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Developing Countries and Climate Change

Climate change has been a hot-button issue for years now. More than ever, climate change is affecting our day to day lives. It has caused unprecedented damage to the lives and livelihoods of people and communities across the globe. Developing nations are disproportionately affected by the impact of climate change. Unfortunately, there is rampant poverty in developing countries that make preventative measures more challenging to implement.

Thankfully, technology has also advanced in the last few decades at an unprecedented pace as well. Industrial and technological advancement has caused undue damage to our environment. As we stand today, it will take decades of intensive work to repair our biosphere and return it to its original state. Developing nations will have a major stake in this as they are some of our world’s most vulnerable communities. But first, we have to identify how climate change affects developing nations.

Coastal Erosion

As temperatures rise across the world, our sea levels are rising. This means that the level of erosion along our coastlines is also increasing rapidly. Our coastlines are receding, which means that coastal communities are facing a loss of their homes and businesses. These coastal indigenous and tribal communities are the keepers of the coastal ecosystems.

The loss of our coastal communities can lead to a significant negative impact on the global economy. Coastal ecosystems protect our economies from damage by the sea in the form of tsunamis and earthquakes. For example, if we monitored the weather in India and had early warning systems for tsunamis in 2004, we could have saved over $9 billion.

Rising Temperatures

One of the most common things people complain about on weather forums and groups is the “temperature in my location”. Rising temperatures are a problem on a global scale because of the rise in sea levels. However, the rising temperatures also affect agricultural industries and quality of life. People in developing countries have to resort to environmentally unsustainable practices like air conditioning to maintain their comfort.

Developing countries are also unfairly burdened by poverty. This means that the methods to alleviate the negative impacts of rising temperatures are also unavailable to a large section of people. Rising temperatures also result in water loss from underground aquifers, which results in drinking water shortages as well.

Loss of Greenery

One of the most significant ways humans try and combat climate change is by reducing deforestation. Just as human encroachment and industry cut down trees, there are thousands of tree planting and forest restoration programs that are taking place in our most vulnerable communities. Unfortunately, because of the erratic weather, these projects are running into significant difficulties.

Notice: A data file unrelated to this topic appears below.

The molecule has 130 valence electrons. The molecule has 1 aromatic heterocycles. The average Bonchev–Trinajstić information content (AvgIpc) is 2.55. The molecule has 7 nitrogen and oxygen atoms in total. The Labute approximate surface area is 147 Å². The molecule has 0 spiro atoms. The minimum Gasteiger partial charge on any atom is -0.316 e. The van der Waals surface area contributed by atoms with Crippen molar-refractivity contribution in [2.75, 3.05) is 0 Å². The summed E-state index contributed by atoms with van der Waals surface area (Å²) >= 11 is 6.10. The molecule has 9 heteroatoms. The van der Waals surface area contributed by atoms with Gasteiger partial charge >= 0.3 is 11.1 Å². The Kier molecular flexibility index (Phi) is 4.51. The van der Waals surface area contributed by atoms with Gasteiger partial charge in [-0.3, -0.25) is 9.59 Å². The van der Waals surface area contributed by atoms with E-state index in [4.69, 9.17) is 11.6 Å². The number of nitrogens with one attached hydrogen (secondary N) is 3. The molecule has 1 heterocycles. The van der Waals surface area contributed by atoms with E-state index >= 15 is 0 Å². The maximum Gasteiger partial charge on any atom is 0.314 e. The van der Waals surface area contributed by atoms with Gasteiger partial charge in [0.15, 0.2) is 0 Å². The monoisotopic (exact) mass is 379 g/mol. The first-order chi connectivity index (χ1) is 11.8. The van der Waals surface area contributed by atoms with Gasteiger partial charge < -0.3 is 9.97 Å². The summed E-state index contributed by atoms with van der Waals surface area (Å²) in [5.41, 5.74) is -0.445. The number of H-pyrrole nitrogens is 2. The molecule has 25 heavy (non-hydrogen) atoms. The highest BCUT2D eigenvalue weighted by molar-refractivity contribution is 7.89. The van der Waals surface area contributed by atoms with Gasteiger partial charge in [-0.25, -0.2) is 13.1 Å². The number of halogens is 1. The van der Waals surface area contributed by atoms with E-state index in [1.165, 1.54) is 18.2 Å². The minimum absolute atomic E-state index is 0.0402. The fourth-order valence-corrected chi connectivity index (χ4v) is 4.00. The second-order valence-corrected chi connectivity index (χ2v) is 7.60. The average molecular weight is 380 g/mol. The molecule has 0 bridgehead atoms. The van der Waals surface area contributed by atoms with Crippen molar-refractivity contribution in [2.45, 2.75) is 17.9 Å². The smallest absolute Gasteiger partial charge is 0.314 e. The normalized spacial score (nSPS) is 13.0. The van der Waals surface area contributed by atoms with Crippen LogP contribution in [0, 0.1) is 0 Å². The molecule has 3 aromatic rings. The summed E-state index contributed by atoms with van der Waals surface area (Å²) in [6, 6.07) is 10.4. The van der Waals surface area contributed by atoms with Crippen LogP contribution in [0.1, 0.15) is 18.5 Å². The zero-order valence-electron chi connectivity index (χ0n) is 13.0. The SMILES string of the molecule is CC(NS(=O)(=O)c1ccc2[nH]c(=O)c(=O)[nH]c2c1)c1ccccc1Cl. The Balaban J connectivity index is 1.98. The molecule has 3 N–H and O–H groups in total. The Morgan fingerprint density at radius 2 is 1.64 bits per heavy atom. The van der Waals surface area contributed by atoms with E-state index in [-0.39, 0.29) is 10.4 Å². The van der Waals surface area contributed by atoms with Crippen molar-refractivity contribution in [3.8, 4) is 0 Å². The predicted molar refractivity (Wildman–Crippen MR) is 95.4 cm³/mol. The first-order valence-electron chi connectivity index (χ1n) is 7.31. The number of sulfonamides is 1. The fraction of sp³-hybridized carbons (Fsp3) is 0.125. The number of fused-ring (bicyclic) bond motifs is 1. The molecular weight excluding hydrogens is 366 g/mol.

Plants have evolved over thousands of years to adapt to the specific climatic conditions of a particular area. Since climate change is happening so rapidly, plants cannot keep up. Our forests are dying, and without them, developing nations are at an increased risk of loss of livelihood and respite from climate change. The food systems are affected as droughts are increasing, and monsoon is getting delayed or shortened.

Loss of Wildlife

Biodiversity is an essential principle in the environment. Biodiversity ensures that natural processes are completed by multiple components in the ecosystem, each one carrying out a specific function and having backups for each as well. This applies to wildlife too. Every species is integral to the ecosystem, and without even one, the ecosystem could suffer from severe disruption.

Unfortunately, our wildlife is dying out. This means that more and more money has to be pumped into conservation programs without fixing the root of the problem. This can also translate to decreased money coming in from the tourism industry. Without these industries, there could be millions of disadvantaged workers who will find themselves out of jobs.

Drinking-Water Shortage

One of the most significant environmental scandals in recent times has been Nestlé’s water scandal. They were taking water from natural sources near Los Angeles and bottling it for sale, making a profit of over $7 billion. People were outraged at this display of corporate greed as California was battling a severe drinking water crisis at the time. Drinking water has always been a problem for developing nations.

With the recent drinking water shortage, developing countries are the ones who are affected by this additional burden. Since developing countries also have less political power and economic impact, they lack the resources to mitigate this shortage. This means that the people from developing countries will the among the first to feel the pinch if the world actually does run out of drinking water.

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